In the past 35 years, there have been a great deal of changes to heavy trucks and legislation. From tighter emission controls to the rise in engine power outputs, there has been significant developments. However, the most significant of all is the arrival of connectivity.
30 years ago, when a truck left the haulage yard, all communication ceased to exist, the owner immediately lost control with the vehicle. The only form of contact would be when the driver telephoned to report the successful delivery of the cargo or rang from a public call box to say that either traffic or weather were so dire that the destination would be out of reach until a later time.
Oh how things have changed; today’s trucks can be remotely tracked through a telematics system. Each vehicle can be seen on screen, pinpointing their exact location, the direction it is headed and how far away it is from the delivery point. Sensors are used to monitor the health of the truck, even if it’s hundreds of miles from base. Mobile phones and hands-free systems, now mean that the driver can be contacted at any time, of course, taking into account that it is safe to do so. Now, not only can trucks communicate with base, but they are increasingly able to communicate with one another.
Last April, six truck manufacturers took part in the European Truck Platooning Challenge over several hundred miles, with their final destination being Rotterdam. Platooning involves trucks driving very closely behind one another, whilst communicating wirelessly; matching the patterns of each other’s speed and braking. The close proximity means that the aerodynamic drag is reduced alongside fuel consumptions and CO2 emissions.
A further benefit is that the the footprint from the group of trucks is smaller than it would otherwise be, leading to a more efficient use of our highway network.
Close can be defined as a 10-meter separation at 50mph, the saving on fuel can be up to 15%. The lead truck, which is setting the pace, can even make a 3% saving thanks to the rear air turbulence reduction. Platooning can work well on motorways that have junctions that are many miles apart. It will, however, be less effective on routes that have closely spaced junctions, due to trucks having to keep moving apart to allow for car drivers to both leave and join the carriageway easily.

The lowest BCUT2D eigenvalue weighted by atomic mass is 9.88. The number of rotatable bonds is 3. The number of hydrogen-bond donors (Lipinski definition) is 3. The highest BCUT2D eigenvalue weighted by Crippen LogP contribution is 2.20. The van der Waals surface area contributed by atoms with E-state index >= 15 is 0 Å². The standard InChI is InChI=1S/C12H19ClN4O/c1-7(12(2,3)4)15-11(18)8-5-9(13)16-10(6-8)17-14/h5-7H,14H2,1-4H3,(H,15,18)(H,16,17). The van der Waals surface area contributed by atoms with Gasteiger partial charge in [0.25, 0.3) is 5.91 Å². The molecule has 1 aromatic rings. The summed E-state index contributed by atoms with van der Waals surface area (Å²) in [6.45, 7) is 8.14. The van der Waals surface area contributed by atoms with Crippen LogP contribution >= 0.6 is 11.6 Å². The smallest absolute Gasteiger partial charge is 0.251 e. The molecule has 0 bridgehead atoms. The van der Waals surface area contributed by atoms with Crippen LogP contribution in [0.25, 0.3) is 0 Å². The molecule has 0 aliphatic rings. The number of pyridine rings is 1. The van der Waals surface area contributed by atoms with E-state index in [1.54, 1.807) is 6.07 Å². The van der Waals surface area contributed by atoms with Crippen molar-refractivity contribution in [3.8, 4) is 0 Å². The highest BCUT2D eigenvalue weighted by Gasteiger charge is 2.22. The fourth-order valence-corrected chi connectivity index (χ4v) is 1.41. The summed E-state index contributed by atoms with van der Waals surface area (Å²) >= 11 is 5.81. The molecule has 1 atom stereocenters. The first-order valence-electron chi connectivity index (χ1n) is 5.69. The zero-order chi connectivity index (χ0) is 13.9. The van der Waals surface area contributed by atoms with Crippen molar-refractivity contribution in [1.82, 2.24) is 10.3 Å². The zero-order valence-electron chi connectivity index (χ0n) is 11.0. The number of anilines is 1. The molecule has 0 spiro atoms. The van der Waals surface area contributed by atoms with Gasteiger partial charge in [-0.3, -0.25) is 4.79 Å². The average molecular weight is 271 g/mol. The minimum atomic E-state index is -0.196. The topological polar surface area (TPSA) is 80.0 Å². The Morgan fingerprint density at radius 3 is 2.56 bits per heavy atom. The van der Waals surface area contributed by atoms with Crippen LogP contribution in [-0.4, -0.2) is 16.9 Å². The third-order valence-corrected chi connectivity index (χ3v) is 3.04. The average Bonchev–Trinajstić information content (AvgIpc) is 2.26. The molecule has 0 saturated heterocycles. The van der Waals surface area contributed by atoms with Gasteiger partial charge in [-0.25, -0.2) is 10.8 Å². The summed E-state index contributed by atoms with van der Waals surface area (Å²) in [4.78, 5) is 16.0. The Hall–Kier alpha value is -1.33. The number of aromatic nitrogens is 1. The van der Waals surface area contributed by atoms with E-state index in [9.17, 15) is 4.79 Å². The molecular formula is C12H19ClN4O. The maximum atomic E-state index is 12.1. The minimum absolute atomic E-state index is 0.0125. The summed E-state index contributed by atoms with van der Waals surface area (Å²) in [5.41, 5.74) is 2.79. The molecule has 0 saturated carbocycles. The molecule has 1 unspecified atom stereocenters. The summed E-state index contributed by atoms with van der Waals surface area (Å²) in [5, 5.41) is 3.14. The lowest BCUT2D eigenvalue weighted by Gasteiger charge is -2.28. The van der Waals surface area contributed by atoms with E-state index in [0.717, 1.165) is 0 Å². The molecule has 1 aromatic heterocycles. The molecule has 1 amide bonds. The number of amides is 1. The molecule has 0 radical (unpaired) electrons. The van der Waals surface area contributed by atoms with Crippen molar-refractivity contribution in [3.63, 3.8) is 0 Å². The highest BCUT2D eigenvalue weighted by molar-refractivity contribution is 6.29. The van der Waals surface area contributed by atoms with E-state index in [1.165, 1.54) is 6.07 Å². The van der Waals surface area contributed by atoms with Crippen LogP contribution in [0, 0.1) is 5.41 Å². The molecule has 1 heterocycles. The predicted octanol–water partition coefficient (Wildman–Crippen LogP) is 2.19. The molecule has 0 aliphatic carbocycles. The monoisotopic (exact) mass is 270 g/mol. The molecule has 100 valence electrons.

“Enforcement officers standing at the roadside will soon have the advantage of being able to communicate with trucks across Europe fitted with the latest digital tachographs as they drive past,” says legislative expert Arne Lohage. “However, due to privacy legislation, officers will not be able to glean any information remotely on how long drivers have been on the road and when they last took a break,” he adds.
“Officials will be able to distinguish whether the driver is driving without a valid tachograph card, if they do in fact have one inserted at all, and if there has been any interference with the motion sensor to give a false reading,” he says.
If something appears to be awry, they can immediately contact an enforcement team a few miles away and make sure that the truck is pulled over, in order to conduct a thorough investigation and resolution.
These rules will be put in place on 15 June 2019; however, EU member states have been given a timeline of up to 15 years in order to implement said rules. Even with them in place, they only have to act to the extent they deem to be appropriate. As a consequence, just one portable unit could be acquired where they interrogate tachographs remotely. Such an approach would nullify the movement in favour of a targeted enforcement system. This could result in only stopping trucks, which warrant suspicion that an offence is in fact being committed, rather than using a scattergun approach and searching randomly in the hope that something will be found untoward.
“It would be a halt on the onward march of technology, denying the benefits which could help prevent overloading,” says Lohage.
The EU Directive 2015/719 obliges member states to ensure that onboard sensors that alert authorities of weight limits being exceeded, are fitted; the alternative approach would be to put weight pads within the road surfaces that will react if driven over by an overloaded truck. Subsequently the vehicle can be stopped and the driver will be obliged to take the vehicle over a weighbridge; this directive comes into power on 27 May 2021.
Operators can conveniently use their on-board telematics system to access and download any tachograph data and employ Stoneridge’s OPTAC3 software to analyse any infringements that may have been committed. “This can be viewed in real time, although this is not a common practice at present,” says Lohage. Using the software in this way could have the potential to be a useful management tool, as it means operators can see which drivers still have remaining hours and which do not.
This availability of data is a great tool for the authorities, giving them another source to ensure compliance if the operator is willing to agree to it. Set for early 2017 introduction, the UK’s Driver and Vehicle Standards Agency’s Earned Recognition Scheme will give the agency remote access to all records of hauliers. This in turn means trucks are a lot less likely to be stopped, assuming the DVSA is content with what it oversees. All businesses that have volunteered to take part in the scheme must have held an Operator’s Licence for at least 2 years, along with a good compliance history.
Do you think European legislation will cease to be relevant once Britain leaves the EU? Unfortunately, we forecast it’s unlikely to be that simple. In addition to the Earned Recognition scheme being a UK initiative, standards that lead to better safety are unlikely to be ditched wholesale post-Brexit, regardless of where they originated or what the ultimate outcome may be.
For more information, head to https://www.optac.info/uk/